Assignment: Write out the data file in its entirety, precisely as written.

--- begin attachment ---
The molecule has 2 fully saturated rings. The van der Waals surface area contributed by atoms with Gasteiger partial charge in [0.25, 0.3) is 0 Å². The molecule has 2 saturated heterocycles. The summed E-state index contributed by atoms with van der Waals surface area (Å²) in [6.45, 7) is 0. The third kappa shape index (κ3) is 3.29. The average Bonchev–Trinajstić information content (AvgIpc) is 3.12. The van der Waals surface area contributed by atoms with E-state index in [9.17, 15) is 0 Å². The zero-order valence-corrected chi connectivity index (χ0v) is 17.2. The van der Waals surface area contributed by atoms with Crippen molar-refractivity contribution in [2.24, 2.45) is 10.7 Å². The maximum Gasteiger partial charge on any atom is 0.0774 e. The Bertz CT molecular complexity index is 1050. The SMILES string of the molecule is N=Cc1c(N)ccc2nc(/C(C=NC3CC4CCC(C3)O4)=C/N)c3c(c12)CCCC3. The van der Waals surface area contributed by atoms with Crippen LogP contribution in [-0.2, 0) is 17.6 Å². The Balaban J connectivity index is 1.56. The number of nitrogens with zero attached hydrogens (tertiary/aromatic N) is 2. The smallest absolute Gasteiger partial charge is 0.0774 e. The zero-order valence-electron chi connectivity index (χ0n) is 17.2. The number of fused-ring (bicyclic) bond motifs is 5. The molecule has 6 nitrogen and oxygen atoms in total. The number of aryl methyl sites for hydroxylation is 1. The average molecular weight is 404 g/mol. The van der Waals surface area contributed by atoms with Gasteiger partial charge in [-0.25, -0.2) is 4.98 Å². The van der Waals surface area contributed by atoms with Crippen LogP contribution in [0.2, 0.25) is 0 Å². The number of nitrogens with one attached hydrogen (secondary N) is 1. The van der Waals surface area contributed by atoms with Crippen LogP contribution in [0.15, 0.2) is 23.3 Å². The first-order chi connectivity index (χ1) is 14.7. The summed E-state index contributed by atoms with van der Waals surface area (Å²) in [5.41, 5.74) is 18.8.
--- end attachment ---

The molecule has 2 fully saturated rings. The van der Waals surface area contributed by atoms with Gasteiger partial charge in [0.25, 0.3) is 0 Å². The molecule has 2 saturated heterocycles. The summed E-state index contributed by atoms with van der Waals surface area (Å²) in [6.45, 7) is 0. The third kappa shape index (κ3) is 3.29. The average Bonchev–Trinajstić information content (AvgIpc) is 3.12. The van der Waals surface area contributed by atoms with E-state index in [9.17, 15) is 0 Å². The zero-order valence-corrected chi connectivity index (χ0v) is 17.2. The van der Waals surface area contributed by atoms with Crippen molar-refractivity contribution in [2.24, 2.45) is 10.7 Å². The maximum Gasteiger partial charge on any atom is 0.0774 e. The Bertz CT molecular complexity index is 1050. The SMILES string of the molecule is N=Cc1c(N)ccc2nc(/C(C=NC3CC4CCC(C3)O4)=C/N)c3c(c12)CCCC3. The van der Waals surface area contributed by atoms with Crippen LogP contribution in [-0.2, 0) is 17.6 Å². The Balaban J connectivity index is 1.56. The number of nitrogens with zero attached hydrogens (tertiary/aromatic N) is 2. The smallest absolute Gasteiger partial charge is 0.0774 e. The zero-order valence-electron chi connectivity index (χ0n) is 17.2. The number of fused-ring (bicyclic) bond motifs is 5. The molecule has 6 nitrogen and oxygen atoms in total. The number of aryl methyl sites for hydroxylation is 1. The average molecular weight is 404 g/mol. The van der Waals surface area contributed by atoms with Gasteiger partial charge in [-0.25, -0.2) is 4.98 Å². The van der Waals surface area contributed by atoms with Crippen LogP contribution in [0.2, 0.25) is 0 Å². The number of nitrogens with one attached hydrogen (secondary N) is 1. The van der Waals surface area contributed by atoms with Crippen LogP contribution in [0.15, 0.2) is 23.3 Å². The first-order chi connectivity index (χ1) is 14.7. The summed E-state index contributed by atoms with van der Waals surface area (Å²) in [5.41, 5.74) is 18.8.